The unit maintains hundreds of SOPs across both categories which make up the totality of the approved doctrine, over time SOP must be updated to adapt to new learnings, best practices and to reach the desired outcomes of the units command. This SOP specifically is directed at personnel interested in SOP development. As developers of instructional materials, SOP authors must follow a process that ensures effective instructions as well as effective procedures that align with the doctrine and meet the objectives of the units command.
Stages of development
Before drafting SOP, the need for it must be determined. In the first stage, the SOP author identifies an improvement to make it known as the scope. The author details the proposed scope of changes in the SOP portal by submitting a request known as an ATER (Authorisation to Edit Request).
The ATER is reviewed at command level, if approved the author can proceed to the next stage of development - this prevents wasted resource, by preventing the commencement of drafting until the scope is agreed.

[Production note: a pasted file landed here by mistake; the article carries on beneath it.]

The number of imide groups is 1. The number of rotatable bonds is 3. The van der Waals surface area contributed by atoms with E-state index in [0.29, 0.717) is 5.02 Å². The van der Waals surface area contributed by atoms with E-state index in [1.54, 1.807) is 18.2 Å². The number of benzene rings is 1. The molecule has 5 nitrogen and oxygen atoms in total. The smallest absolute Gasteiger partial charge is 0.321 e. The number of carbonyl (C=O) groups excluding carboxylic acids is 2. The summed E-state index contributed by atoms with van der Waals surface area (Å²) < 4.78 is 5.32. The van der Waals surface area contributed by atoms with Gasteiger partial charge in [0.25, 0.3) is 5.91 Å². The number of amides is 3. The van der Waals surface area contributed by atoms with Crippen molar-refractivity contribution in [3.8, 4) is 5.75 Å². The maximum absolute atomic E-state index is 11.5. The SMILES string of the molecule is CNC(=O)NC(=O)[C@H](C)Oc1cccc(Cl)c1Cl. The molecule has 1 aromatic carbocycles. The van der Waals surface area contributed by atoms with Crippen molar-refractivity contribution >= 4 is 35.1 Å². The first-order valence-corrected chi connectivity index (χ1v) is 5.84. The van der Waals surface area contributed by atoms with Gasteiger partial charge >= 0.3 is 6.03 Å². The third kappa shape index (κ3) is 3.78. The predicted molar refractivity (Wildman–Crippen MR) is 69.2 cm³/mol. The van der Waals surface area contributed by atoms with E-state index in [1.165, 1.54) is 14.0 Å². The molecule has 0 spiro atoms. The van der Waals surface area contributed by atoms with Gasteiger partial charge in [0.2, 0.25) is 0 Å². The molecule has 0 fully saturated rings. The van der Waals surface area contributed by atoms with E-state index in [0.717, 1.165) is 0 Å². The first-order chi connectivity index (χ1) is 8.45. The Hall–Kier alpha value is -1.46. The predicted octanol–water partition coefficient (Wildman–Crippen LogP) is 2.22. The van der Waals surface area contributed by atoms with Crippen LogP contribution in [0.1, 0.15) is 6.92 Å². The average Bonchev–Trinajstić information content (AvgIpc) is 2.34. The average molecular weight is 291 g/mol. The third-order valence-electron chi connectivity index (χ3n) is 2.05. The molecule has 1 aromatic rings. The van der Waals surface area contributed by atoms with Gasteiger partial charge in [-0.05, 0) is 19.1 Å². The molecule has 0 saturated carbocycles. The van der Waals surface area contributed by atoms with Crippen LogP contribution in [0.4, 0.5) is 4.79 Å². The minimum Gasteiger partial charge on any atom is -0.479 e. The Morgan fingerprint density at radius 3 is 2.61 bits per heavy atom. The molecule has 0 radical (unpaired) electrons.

In the second stage, the SOP author is given access to the SOP Portals Editing tools and establishes an optimal process for achieving the objective outlined in the approved scope. This becomes the draft operating procedure. This stage involves research, collaboration and testing. Depending on the scale of the change, units may be formed to complete this task, CSIP (continual SOP improvement programme) teams carry out developmental testing in order to recommend improvements to existing SOPs to command level.
Authors drafting SOPs must ensure alignment with higher-level SOPs to support the goals of unit standardization. Standardization throughout an organization reduces operational turbulence and confusion between units and their personnel.